***That reward the Rebellion scraped together at the end of A New Hope? It got stolen by pirates in the old Marvel Comics’ Star Wars series. And then he proceeded to gain and lose the credits again four or five times. The EU loves to play with throwaway lines from the films, and I’ll discuss that fact again later in the review.
****The problem with writing EU stories set in this crowded bit of the Star Wars timeline is that you bump into other explanations for throwaway lines in the films. Example: Lando is mad at Han for something that happened a long time ago when Han and the Falcon arrive on Cloud City in The Empire Strikes Back. So, in the novel Rebel Dawn Han gets them all double-crossed and Lando says he never wants to see him again. But now Timothy Zahn wants to include Lando in his story, so they pull him in and explain it away. But you know that in the end Lando will be leaving once more angry with Han. You also know that there is no way Han gets the money to pay off Jabba, given the events of the later films. The book still manages to be suspensefull, and the last-paragraph twist/revelation is a superb touch, but some elements of the outcome are dictated by later events.

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Review: “The Book Of Cthulhu II” edited by Ross E. Lockhart

I’ve been on a bit of a Lovecraft kick lately, first reading the man himself, then Alan Moore’s disturbing homage. And it all got its impetus from The Book Of Cthulhu II (*****), which I won via the Goodreads FirstReads program. (My review is not influenced by this fact, for the record.) I figured I should read the real thing before picking up either of the derivatives. Sad to say, I haven’t had any luck finding a copy of The Book Of Cthulhu I, but oh well. Most of these are authors I’d not heard of before, and all save a couple are ones I’d yet to sample. Kim Newman wrote the stellar Anno Dracula series, among other things, and I am a Neil Gaiman devotee. I’ve not read all of his work yet, but not for lack of trying.

This is an anthology of Lovecraft-inspired works from a wide range of authors. I’ll list and comment below, only commenting on plot when I think it necessary. Its a bit tough to mention plot for a short story without spoilers, so….

  • Neil Gaiman, Shoggoth’s Old Peculiar; I had read this one before in a collection of Gaiman tales (don’t remember which one), and it didn’t make much sense then as I had never read HPL. Now I have, and I had a much greater appreciation for the story. That said, not nearly as great as A Study In Emerald.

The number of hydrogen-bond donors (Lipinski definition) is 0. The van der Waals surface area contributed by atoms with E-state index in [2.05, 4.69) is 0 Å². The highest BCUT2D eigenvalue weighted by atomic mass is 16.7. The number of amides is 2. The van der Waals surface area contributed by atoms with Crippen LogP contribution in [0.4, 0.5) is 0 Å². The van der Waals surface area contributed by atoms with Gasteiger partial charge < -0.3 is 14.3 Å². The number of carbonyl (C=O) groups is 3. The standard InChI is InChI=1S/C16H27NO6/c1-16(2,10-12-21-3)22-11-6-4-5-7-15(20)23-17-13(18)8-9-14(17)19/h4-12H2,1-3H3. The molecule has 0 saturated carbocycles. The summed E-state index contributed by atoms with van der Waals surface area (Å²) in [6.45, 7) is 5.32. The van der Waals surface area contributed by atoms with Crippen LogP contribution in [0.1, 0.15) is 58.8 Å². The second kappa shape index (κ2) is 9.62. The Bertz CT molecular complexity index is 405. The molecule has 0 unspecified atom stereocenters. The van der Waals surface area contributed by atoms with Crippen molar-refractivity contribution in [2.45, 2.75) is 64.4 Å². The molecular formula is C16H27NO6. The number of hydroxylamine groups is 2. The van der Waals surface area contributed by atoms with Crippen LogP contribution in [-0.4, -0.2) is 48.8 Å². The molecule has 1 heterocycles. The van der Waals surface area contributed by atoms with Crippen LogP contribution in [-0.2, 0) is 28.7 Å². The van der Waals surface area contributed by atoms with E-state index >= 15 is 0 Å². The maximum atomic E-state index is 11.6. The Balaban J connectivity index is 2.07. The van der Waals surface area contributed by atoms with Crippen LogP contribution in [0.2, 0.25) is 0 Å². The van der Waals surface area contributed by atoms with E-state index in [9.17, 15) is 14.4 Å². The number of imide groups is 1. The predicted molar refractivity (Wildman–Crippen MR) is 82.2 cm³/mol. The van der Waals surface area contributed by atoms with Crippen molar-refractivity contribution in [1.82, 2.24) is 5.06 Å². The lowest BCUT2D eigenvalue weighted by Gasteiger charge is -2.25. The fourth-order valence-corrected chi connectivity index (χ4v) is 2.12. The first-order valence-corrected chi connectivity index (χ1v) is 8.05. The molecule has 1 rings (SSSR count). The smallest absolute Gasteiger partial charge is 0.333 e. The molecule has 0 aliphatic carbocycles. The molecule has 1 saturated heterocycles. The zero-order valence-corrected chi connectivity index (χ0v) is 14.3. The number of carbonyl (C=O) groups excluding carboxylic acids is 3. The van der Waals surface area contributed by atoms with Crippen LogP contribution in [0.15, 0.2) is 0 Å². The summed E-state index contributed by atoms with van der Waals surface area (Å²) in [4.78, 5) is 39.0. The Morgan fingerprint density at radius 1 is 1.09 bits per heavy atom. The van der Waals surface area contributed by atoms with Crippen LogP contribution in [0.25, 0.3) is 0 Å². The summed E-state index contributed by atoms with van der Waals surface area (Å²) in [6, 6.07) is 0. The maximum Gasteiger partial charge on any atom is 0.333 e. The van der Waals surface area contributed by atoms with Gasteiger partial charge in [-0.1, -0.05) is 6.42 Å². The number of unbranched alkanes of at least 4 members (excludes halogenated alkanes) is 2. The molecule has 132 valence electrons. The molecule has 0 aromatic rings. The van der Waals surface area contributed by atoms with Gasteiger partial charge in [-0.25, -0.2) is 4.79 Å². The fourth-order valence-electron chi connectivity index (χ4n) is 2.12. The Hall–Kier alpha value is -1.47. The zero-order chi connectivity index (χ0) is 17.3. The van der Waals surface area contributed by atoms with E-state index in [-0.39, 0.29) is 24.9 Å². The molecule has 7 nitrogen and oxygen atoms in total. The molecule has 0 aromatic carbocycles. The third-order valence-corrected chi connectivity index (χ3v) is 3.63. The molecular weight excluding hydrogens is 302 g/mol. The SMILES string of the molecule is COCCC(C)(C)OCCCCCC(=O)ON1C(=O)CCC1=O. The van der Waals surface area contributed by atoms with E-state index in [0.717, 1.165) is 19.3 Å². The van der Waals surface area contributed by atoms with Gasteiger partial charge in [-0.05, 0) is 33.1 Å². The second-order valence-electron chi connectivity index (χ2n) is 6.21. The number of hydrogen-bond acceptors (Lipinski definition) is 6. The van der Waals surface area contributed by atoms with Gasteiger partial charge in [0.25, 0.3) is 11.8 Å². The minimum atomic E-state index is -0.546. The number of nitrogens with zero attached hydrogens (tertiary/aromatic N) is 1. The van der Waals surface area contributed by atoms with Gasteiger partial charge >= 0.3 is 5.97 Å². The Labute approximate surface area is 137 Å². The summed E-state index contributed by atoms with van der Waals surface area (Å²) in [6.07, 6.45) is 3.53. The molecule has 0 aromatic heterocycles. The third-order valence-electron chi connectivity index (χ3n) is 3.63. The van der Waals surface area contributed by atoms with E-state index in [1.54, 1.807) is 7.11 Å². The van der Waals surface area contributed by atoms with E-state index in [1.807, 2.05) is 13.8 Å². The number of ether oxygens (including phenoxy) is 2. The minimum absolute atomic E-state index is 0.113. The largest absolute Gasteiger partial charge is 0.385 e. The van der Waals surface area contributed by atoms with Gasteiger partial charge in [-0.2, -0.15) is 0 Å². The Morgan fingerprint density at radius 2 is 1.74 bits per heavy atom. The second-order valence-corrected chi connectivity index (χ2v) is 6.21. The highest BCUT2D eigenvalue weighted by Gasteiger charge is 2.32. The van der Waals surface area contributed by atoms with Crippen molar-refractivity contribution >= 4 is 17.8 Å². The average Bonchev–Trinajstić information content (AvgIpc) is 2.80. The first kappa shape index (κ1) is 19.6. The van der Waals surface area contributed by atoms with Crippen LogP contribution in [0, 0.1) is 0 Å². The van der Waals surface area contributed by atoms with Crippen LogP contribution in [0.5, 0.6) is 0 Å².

• Caitlin R. Kiernan, Nor The Demons Down Under The Sea; The writing style here was a bit confusing at first–Ms. Kiernan is not afraid of a sentence fragment masquerading as a full sentence if it helps set her scene. But once the scene was set this proved a very evocative tale.
  • John R. Fultz, This Is How The World Ends; Fultz sketches a brief vignette of Cthulu’s rise from the deeps to swallow the world, and I must say his vision is frankly terrifying.
  • Paul Tobin, The Drowning At Lake Henpin; Most of these are Lovecraftian, but this is the first one I’ve seen that could have been written by Lovecraft himself.
  • William Browning Spencer, The Ocean And All Its Devices; I’m still not completely sure I understand what Spencer is saying about what lives in the water just offshore from this beachfront hotel, but I know I don’t want to meet it.
  • Livia Llewellyn, Take Your Daughters To Work; This one succeeded in disturbing me. That’s all I’ll say.
  • Kim Newman, The Big Fish; I love Kim Newman. Newman is a past master of the literary pastiche, here presenting a sequel to Lovecraft’s Shadow Over Innsmouth while at the same time doing a Sam Spade-type character (maybe Spade himself, the protagonist is never named….did Spade live in San Francisco?) AND roping in his recurring characters Edwin Winthrop and Genvieve Dieudonné from the Diogenes Club stories.* Which I am just reminded that I should get around to reading…..
  • Cody Goodfellow, Rapture Of The Deep; A corporate investigation into a potential source of endless energy on the seafloor turns to terror when an ex-Soviet psychic and his unwilling protegé take an astral visit to sunken R’lyeh….